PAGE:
Tuesday, 27 February 2007
Where have all the dishes gone?
In the three months I have been back in my native North East of England, I have discovered and re-discovered so many dishes that come from this area. The North East is literally teeming with great local recipes that, rather tragically, have fallen from people's minds. Being a passionate lad, I'm a great believer in finding good in everything, especially food and the history behind it. Lets face it, classic dishes don't just happen by accident. Somebody has put it together, tested it and tried it and at some point it has been incredibly popular. Just how do great local dishes get forgotten about? Is it anything to do with the over-complication of today's cuisine, the multitude of choice, fast and ready food or is it simply plain ignorance and a lack of will to want to know? I guess it is any of these and more, but I for one will not give up in my efforts to re-establish these great local dishes.
I cannot think of one place I can go to in the area to sample any of the dishes that are, or were, common to the area. Pan haggerty, a simple food of layered potatoes, onions and cheese that I ate most weeks as a child. Cockle and mussel soup. Newcastle pudding, a steamed bread and lemon dessert similar to the famous bread and butter pudding but better. Bacon floddies for breakfast. Singing hinnies for tea. So many that are so good, yet we don't eat them any more. It makes me want to cry.
By far and away the best 'Geordie' dish is a traditional leek pudding. Now leeks are a big thing up here, with leek growing competitions the 2nd biggest contest after the Newcastle v Sunderland derby. Monster leeks are carried into pubs and community centres all over this great piece of land and it is more than a way of life. Never let these traditions die, as simplicity of life is the key to happiness. With this amazing vegetable, we decided many moons ago to cover them in a suet suit and steam them to silky softness. I love them and have ate a million of them over the years.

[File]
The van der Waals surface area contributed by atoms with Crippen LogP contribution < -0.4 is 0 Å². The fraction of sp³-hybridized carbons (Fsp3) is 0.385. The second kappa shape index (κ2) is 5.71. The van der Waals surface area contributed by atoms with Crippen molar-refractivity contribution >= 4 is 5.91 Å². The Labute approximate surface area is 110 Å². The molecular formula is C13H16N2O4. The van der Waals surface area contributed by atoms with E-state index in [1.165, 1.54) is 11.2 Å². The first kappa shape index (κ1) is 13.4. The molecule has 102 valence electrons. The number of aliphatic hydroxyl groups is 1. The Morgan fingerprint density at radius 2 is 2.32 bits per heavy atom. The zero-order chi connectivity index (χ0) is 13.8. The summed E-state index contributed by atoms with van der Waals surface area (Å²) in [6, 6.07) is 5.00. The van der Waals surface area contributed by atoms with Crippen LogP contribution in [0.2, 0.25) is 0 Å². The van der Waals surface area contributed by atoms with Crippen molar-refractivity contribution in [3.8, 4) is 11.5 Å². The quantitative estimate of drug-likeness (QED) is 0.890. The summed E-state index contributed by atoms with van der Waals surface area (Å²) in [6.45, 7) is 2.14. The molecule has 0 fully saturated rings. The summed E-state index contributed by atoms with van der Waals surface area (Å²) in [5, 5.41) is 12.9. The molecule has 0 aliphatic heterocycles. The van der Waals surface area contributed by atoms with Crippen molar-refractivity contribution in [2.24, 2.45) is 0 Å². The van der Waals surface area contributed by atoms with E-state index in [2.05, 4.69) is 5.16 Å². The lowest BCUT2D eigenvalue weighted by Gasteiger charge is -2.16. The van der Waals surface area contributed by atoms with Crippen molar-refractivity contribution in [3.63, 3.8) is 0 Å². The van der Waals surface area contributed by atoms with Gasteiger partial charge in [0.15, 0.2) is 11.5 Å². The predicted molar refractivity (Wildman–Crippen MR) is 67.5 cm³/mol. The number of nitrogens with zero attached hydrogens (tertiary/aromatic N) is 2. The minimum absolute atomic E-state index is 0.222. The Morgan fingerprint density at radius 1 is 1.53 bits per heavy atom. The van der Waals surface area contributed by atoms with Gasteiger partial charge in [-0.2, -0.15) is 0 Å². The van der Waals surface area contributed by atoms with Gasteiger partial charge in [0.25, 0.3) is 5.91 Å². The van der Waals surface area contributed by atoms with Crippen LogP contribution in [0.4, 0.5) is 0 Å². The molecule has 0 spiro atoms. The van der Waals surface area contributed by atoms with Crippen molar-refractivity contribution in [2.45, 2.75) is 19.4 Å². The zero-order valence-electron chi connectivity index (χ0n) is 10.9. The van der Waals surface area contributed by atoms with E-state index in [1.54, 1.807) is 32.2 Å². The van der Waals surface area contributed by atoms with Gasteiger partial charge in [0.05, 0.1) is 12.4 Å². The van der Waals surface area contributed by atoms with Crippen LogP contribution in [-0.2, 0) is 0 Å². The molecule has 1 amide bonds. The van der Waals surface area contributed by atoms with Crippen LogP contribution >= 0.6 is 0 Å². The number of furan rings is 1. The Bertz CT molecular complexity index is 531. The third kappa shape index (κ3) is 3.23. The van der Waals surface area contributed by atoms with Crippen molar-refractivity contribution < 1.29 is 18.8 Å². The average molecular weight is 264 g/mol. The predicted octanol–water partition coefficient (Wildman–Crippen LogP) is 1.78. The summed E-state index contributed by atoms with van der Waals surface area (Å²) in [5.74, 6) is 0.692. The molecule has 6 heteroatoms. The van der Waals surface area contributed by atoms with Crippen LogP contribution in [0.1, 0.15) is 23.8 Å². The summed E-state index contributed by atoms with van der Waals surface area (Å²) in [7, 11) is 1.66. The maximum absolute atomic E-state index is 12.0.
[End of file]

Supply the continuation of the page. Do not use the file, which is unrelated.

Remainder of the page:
Here is my version of a true classic, which has it's mild onion flavour lifted somewhat with the addition of cheese, mustard and cream. I bake mine rather than steam them. Nothing wrong with steaming, it will give you a spongier and more melting sensation, but I prefer the crustiness that baking brings out. Also, 2 hours steaming or 30 minutes baking? Let your stomach answer that one for you. Serve it with a beef and ale stew, Newcastle Brown Ale of course. The food of champions. Champion man!
Northumbrian leek pudding
To serve two
100g self raising flour
50g shredded suet (beef or vegetable)
one large or two small leeks
100ml double cream
50g strong cheddar cheese
1 teaspoon English mustard powder
salt and pepper
1 - Pre-heat oven to 180 degrees C, GM4 and butter two individual ovenproof pudding moulds.
2 - Mix the flour and suet with a pinch of salt and pepper. Combine with enough water to make a stiff paste.
3 - Slice the leeks length ways, wash thoroughly and finely shred.
4 - Soften the leeks in butter until just coloured. Stir in the cream, grated cheese and mustard powder and combine, ensuring a sloppy mixture.
5 - Roll out the pastry to approximately one cm thick and divide into two. Line the pudding moulds and trim the excess pastry. Roll back out again and cut out two `lids' for the puddings.
6 - Pile the leek mixture into the puddings until ¾ full and top with the pastry discs. Dab the edges with water and seal. Place on a baking sheet and bake for 25-30 minutes until crisp and golden.